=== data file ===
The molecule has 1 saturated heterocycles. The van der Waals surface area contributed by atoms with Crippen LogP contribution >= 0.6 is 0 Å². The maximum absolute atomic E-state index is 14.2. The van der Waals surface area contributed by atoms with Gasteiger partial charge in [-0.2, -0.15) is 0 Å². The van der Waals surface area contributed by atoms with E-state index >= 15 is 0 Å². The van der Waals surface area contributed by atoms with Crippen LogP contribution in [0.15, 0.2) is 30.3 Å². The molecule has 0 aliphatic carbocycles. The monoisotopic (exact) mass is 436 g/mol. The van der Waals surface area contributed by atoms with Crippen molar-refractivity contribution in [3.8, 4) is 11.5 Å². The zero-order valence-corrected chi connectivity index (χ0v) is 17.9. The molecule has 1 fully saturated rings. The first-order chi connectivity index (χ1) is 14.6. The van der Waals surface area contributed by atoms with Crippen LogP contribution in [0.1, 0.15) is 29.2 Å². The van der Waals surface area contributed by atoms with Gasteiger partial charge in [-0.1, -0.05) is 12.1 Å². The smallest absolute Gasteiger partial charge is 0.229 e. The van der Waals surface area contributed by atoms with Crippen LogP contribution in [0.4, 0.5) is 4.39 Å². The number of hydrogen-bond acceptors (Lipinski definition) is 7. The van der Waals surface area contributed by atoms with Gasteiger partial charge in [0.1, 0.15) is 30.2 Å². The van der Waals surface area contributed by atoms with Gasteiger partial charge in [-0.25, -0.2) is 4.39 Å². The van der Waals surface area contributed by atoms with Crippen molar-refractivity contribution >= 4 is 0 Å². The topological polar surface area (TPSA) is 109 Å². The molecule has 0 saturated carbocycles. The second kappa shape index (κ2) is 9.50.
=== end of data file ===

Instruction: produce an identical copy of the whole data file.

The molecule has 1 saturated heterocycles. The van der Waals surface area contributed by atoms with Crippen LogP contribution >= 0.6 is 0 Å². The maximum absolute atomic E-state index is 14.2. The van der Waals surface area contributed by atoms with Gasteiger partial charge in [-0.2, -0.15) is 0 Å². The van der Waals surface area contributed by atoms with E-state index >= 15 is 0 Å². The van der Waals surface area contributed by atoms with Crippen LogP contribution in [0.15, 0.2) is 30.3 Å². The molecule has 0 aliphatic carbocycles. The monoisotopic (exact) mass is 436 g/mol. The van der Waals surface area contributed by atoms with Crippen molar-refractivity contribution in [3.8, 4) is 11.5 Å². The zero-order valence-corrected chi connectivity index (χ0v) is 17.9. The molecule has 1 fully saturated rings. The first-order chi connectivity index (χ1) is 14.6. The van der Waals surface area contributed by atoms with Crippen LogP contribution in [0.1, 0.15) is 29.2 Å². The van der Waals surface area contributed by atoms with Gasteiger partial charge in [-0.1, -0.05) is 12.1 Å². The smallest absolute Gasteiger partial charge is 0.229 e. The van der Waals surface area contributed by atoms with Crippen LogP contribution in [0.4, 0.5) is 4.39 Å². The number of hydrogen-bond acceptors (Lipinski definition) is 7. The van der Waals surface area contributed by atoms with Gasteiger partial charge in [0.1, 0.15) is 30.2 Å². The van der Waals surface area contributed by atoms with Gasteiger partial charge in [-0.25, -0.2) is 4.39 Å². The van der Waals surface area contributed by atoms with Crippen molar-refractivity contribution >= 4 is 0 Å². The topological polar surface area (TPSA) is 109 Å². The molecule has 0 saturated carbocycles. The second kappa shape index (κ2) is 9.50.